Many years ago, I read On Persephone’s Island, a journal by New York native Mary Taylor Simeti that chronicles her life in Sicily. Ever since then, I’ve thought of her charming account of using lemon boughs in place of evergreens to deck the halls of her home.
This holiday season, as the cold descended on New England, where I live, I decided to take a page from Simeti’s book and conjure the feeling of balmier climes with a Meyer lemon and mistletoe garland fleshed out with hardy greens from my own backyard.
Photography by Justine Hand for Remodelista.
Above: According to a NY Times article, mistletoe is less toxic than many believe, however it can cause stomach irritation and other symptoms if ingested in large quantities. Therefore, it should be kept out of reach of small children and pets.
- A good bunch of mistletoe. I ordered 2 lbs of freshly cut mistletoe from eBay, which was enough to create my bough and more; $18.95. (For people with small children mistletoe fig is another good live option. People with cats should use fake mistletoe.)
- 6 or 7 Meyer lemons preferably with leaves. I purchased mine at my local Whole Foods.
- Any hardy green that won’t immediately wither indoors. I used andromeda foraged from a shrub in my yard. Bay leaves are another good choice.
Above: More richly colored and smoothly textured than their common cousins, Meyer lemons are perfect for holiday decor.
Step 1: Begin the base of your garland by trimming your andromeda (or other leafy green) into small sections, leaving the bottom several inches of the stem bare.
Step 2: Lay the andromeda stems in an alternating pattern, so that the leaves of each successive branch face the opposite direction. This technique will create a small space in between the leaves on each side.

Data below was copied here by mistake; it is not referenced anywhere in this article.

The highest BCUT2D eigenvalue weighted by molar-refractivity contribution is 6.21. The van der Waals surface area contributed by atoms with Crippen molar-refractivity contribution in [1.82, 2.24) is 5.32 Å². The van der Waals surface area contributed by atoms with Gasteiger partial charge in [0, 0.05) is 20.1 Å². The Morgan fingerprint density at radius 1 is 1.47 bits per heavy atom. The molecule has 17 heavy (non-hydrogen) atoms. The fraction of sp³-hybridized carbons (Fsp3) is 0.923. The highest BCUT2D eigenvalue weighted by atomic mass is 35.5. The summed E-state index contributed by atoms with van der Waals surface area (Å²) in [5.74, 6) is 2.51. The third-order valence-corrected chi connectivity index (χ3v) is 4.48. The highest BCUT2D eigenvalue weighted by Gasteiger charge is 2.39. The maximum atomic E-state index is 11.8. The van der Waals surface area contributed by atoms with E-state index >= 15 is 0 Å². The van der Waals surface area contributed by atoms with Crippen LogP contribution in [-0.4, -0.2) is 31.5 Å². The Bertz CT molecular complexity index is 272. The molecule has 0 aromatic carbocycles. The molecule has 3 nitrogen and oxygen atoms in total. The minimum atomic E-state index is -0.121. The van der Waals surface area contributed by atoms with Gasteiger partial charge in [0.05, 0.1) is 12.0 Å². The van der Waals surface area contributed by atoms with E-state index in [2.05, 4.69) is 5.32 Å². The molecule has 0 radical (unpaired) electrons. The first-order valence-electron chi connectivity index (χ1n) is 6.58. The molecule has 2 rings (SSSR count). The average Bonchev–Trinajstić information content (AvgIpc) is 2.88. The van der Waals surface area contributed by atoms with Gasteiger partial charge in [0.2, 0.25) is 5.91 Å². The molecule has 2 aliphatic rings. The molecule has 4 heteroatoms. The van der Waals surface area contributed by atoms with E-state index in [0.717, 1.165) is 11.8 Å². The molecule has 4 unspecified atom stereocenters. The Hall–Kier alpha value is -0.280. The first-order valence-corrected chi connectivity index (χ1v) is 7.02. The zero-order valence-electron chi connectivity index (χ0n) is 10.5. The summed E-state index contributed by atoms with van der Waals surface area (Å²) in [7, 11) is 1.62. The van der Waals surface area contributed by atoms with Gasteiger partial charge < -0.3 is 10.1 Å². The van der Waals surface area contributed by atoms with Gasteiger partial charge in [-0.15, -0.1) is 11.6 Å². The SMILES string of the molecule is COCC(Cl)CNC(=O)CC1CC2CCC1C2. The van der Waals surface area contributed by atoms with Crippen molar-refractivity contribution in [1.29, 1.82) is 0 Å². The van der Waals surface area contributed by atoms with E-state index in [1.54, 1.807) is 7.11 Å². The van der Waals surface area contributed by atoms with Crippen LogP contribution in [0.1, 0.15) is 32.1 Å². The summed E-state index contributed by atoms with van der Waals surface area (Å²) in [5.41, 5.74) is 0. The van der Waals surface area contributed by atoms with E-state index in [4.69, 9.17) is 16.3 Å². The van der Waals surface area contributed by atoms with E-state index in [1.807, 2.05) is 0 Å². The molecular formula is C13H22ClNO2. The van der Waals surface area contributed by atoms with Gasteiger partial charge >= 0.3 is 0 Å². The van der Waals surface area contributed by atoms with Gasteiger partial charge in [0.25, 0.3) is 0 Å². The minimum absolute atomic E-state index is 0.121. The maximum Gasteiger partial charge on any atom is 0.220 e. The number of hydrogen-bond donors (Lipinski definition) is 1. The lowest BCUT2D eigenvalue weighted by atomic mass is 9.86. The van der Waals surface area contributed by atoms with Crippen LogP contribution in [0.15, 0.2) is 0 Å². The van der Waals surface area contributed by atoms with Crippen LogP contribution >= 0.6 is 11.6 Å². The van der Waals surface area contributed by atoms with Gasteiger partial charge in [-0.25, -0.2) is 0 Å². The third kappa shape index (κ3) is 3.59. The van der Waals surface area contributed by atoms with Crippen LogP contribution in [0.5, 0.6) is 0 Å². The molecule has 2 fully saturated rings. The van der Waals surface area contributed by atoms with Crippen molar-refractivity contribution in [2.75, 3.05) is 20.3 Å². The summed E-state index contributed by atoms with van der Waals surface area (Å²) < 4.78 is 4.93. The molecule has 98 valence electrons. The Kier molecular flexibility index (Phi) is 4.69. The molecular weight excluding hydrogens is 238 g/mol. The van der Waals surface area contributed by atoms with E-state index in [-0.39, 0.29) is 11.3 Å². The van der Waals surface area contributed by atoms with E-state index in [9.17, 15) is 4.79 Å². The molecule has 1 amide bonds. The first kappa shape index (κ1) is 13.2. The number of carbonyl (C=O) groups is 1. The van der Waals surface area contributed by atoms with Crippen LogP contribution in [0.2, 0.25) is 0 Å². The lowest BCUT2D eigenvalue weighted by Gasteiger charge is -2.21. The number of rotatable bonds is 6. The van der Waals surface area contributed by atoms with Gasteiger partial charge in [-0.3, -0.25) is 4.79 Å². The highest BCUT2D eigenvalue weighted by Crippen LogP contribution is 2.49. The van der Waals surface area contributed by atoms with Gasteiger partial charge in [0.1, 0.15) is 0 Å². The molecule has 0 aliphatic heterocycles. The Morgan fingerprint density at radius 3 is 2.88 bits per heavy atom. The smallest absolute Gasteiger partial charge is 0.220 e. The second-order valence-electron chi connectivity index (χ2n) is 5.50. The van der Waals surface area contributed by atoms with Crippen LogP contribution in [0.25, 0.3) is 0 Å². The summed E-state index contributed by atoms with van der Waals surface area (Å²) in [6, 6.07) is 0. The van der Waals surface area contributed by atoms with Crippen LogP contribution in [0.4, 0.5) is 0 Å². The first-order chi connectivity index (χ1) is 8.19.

Step 3: Tuck sprigs of mistletoe into the gaps of the alternating andromeda.
Step 4: Once you have your mistletoe laid out, secure it to the andromeda with some wire. Continue to work along the garland, connecting all loose ends, until the entire length is free of loose parts. If you’re constructing your garland in a different place than where you plan to display it, now is the time to move it.
Step 4: Because of their weight, lemons are difficult to secure to the garland, so I simply placed them loosely along the sides.
The Finished Look
Above: Voila! My mistletoe and Meyer lemon garland on my holiday table.
Above: The buds of andromeda nicely complement the white mistletoe berries.
Above: As a final touch, I added small glass votives along the length of the garland.
Above: Since citrus leaves, mistletoe, and andromeda (and bayberry, too) tend to dry without losing their color and form, your garland should last at least a week.
Above: The low profile of the arrangement allows room to pass the potatoes–and to lean across and give the cook a complimentary kiss.
N.B. Looking for more easy, outside-the-box holiday decor? Try these DIY projects inspired by nature.